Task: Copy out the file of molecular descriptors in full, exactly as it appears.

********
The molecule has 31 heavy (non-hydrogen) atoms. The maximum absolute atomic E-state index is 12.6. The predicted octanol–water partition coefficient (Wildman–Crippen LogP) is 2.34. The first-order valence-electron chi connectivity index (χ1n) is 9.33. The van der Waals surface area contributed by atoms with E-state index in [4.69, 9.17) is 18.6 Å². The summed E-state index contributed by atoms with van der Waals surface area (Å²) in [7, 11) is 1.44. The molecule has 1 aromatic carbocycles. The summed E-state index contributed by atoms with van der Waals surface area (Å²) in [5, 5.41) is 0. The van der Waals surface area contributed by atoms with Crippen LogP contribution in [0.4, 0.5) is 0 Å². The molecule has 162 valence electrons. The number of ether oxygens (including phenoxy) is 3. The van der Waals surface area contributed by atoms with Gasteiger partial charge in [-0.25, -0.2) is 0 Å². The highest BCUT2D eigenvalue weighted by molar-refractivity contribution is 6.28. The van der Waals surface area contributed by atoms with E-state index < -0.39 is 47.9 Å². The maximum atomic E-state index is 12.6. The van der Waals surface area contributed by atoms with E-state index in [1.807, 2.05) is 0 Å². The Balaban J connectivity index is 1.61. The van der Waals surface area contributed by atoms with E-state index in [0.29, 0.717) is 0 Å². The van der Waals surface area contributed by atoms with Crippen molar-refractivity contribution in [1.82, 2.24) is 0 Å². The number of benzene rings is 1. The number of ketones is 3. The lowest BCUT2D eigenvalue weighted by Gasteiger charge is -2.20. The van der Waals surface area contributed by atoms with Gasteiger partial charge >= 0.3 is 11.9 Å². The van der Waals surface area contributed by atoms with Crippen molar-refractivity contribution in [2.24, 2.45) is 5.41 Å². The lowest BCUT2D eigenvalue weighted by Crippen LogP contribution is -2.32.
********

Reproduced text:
The molecule has 31 heavy (non-hydrogen) atoms. The maximum absolute atomic E-state index is 12.6. The predicted octanol–water partition coefficient (Wildman–Crippen LogP) is 2.34. The first-order valence-electron chi connectivity index (χ1n) is 9.33. The van der Waals surface area contributed by atoms with E-state index in [4.69, 9.17) is 18.6 Å². The summed E-state index contributed by atoms with van der Waals surface area (Å²) in [7, 11) is 1.44. The molecule has 1 aromatic carbocycles. The summed E-state index contributed by atoms with van der Waals surface area (Å²) in [5, 5.41) is 0. The van der Waals surface area contributed by atoms with Crippen LogP contribution in [0.4, 0.5) is 0 Å². The molecule has 162 valence electrons. The number of ether oxygens (including phenoxy) is 3. The van der Waals surface area contributed by atoms with Gasteiger partial charge in [-0.25, -0.2) is 0 Å². The highest BCUT2D eigenvalue weighted by molar-refractivity contribution is 6.28. The van der Waals surface area contributed by atoms with E-state index < -0.39 is 47.9 Å². The maximum atomic E-state index is 12.6. The van der Waals surface area contributed by atoms with E-state index in [1.807, 2.05) is 0 Å². The Balaban J connectivity index is 1.61. The van der Waals surface area contributed by atoms with E-state index in [0.29, 0.717) is 0 Å². The van der Waals surface area contributed by atoms with Crippen molar-refractivity contribution in [1.82, 2.24) is 0 Å². The number of benzene rings is 1. The number of ketones is 3. The lowest BCUT2D eigenvalue weighted by Gasteiger charge is -2.20. The van der Waals surface area contributed by atoms with Gasteiger partial charge >= 0.3 is 11.9 Å². The van der Waals surface area contributed by atoms with Crippen molar-refractivity contribution in [2.24, 2.45) is 5.41 Å². The lowest BCUT2D eigenvalue weighted by Crippen LogP contribution is -2.32.